The United States has focused on opioid overdoses for the past few years. This has led to communities experiencing economic and social hardship. Two of the biggest U.S. pharmacy chains, CVS WBA 0.0%, have announced that they will pay $5 billion each to settle lawsuits in the United States over the use of opioids. The U.S. has suffered a $29 billion loss in productivity, $35 Billion in healthcare costs, and $14.8 Billion in criminal justice costs as a result of this crisis. The related epidemics of drug abuse, death, and poverty have plagued African-American communities over the past decades. They are often overlooked, causing one to wonder how vulnerable they are economic.
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CultureBanx reported that there had been two opioid crises due to disparities in resources, attention, and long-term strategies. This is especially true in the Black community, where opioid abuse has been criminalized but largely ignored. The opioid crisis is a significant reason prescription drug misuse is so dangerous. In 2020, 17% of overdoses were committed by African Americans. KFF reports that Washington, DC has the highest African American opioid-overdose rate, 82.5%.
Overdose deaths have increased by more than 500k in the United States over the past 20 years due to the drug industry. Overdose deaths have risen to record levels of around 80,000 per year in recent years. The government is responsible for less than one-third of the financial costs. The rest falls on the individuals.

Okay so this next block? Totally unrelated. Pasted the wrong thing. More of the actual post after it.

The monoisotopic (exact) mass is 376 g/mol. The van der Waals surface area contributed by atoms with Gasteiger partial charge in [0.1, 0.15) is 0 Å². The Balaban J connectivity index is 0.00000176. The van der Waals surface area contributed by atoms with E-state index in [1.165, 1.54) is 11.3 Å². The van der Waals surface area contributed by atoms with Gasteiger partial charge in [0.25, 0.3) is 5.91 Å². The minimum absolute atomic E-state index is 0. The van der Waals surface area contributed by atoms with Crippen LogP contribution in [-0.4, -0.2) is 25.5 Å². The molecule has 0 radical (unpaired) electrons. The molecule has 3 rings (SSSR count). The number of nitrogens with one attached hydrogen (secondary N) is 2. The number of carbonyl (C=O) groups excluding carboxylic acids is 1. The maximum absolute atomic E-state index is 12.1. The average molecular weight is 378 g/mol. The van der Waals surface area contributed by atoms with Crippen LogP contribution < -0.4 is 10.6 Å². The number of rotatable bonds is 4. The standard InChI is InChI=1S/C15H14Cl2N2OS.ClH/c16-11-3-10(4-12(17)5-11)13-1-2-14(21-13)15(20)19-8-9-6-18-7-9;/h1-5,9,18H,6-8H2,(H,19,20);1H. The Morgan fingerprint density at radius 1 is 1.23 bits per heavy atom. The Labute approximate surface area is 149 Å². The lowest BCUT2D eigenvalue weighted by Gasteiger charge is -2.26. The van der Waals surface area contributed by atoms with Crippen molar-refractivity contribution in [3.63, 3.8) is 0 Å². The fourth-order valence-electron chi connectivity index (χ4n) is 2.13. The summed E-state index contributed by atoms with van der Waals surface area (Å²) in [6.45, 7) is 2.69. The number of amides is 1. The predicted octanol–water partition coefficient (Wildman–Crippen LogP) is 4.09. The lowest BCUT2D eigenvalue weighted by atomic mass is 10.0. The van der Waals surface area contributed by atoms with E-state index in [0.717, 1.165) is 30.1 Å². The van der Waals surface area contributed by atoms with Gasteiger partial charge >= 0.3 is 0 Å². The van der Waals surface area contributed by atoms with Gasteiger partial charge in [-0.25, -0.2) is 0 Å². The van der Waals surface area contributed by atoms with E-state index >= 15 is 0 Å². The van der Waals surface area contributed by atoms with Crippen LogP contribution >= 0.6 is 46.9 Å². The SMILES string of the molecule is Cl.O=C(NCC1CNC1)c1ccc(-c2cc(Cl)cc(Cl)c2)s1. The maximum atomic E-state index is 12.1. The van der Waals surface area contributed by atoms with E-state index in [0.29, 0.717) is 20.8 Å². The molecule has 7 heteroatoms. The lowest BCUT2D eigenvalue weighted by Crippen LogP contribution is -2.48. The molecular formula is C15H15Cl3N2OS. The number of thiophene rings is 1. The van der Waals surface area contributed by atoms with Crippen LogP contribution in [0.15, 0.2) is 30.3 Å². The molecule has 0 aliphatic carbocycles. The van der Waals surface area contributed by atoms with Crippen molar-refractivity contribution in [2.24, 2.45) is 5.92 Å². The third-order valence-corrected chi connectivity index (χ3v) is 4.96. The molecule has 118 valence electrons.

The tentative plans would see CVS pay $4.9 billion to local governments and $130 million to Native American Tribes over ten years. Walgreens would pay $4.8 Billion to local governments and $155 Million to tribes in 15 years. The exact amount will depend on how many countries join the deals.
According to NPR, most opioid overdose deaths in the United States (U.S.) were caused by prescription drugs. These pacts will bring the total national count of settlements between governments and companies to over $50 billion.
The opioid crisis does more than increase costs and lower economic productivity. It also prematurely ends lives with a more excellent value than their impact on economic output. Families bear the most significant cost burden due to the loss of earnings from those who have died.
According to a report from the Society of Actuaries, these mortality costs amounted to more than $72 billion in 2018. The average Black family earns less than $40,000 per year. U.S. News analysis of Centers for Disease Control and Prevention data revealed that blacks have seen their fatal opioid overdose rates rise by 130% between 2014 and 2017. This is more than twice as hike as the whites’ 61.5% increase over the same period.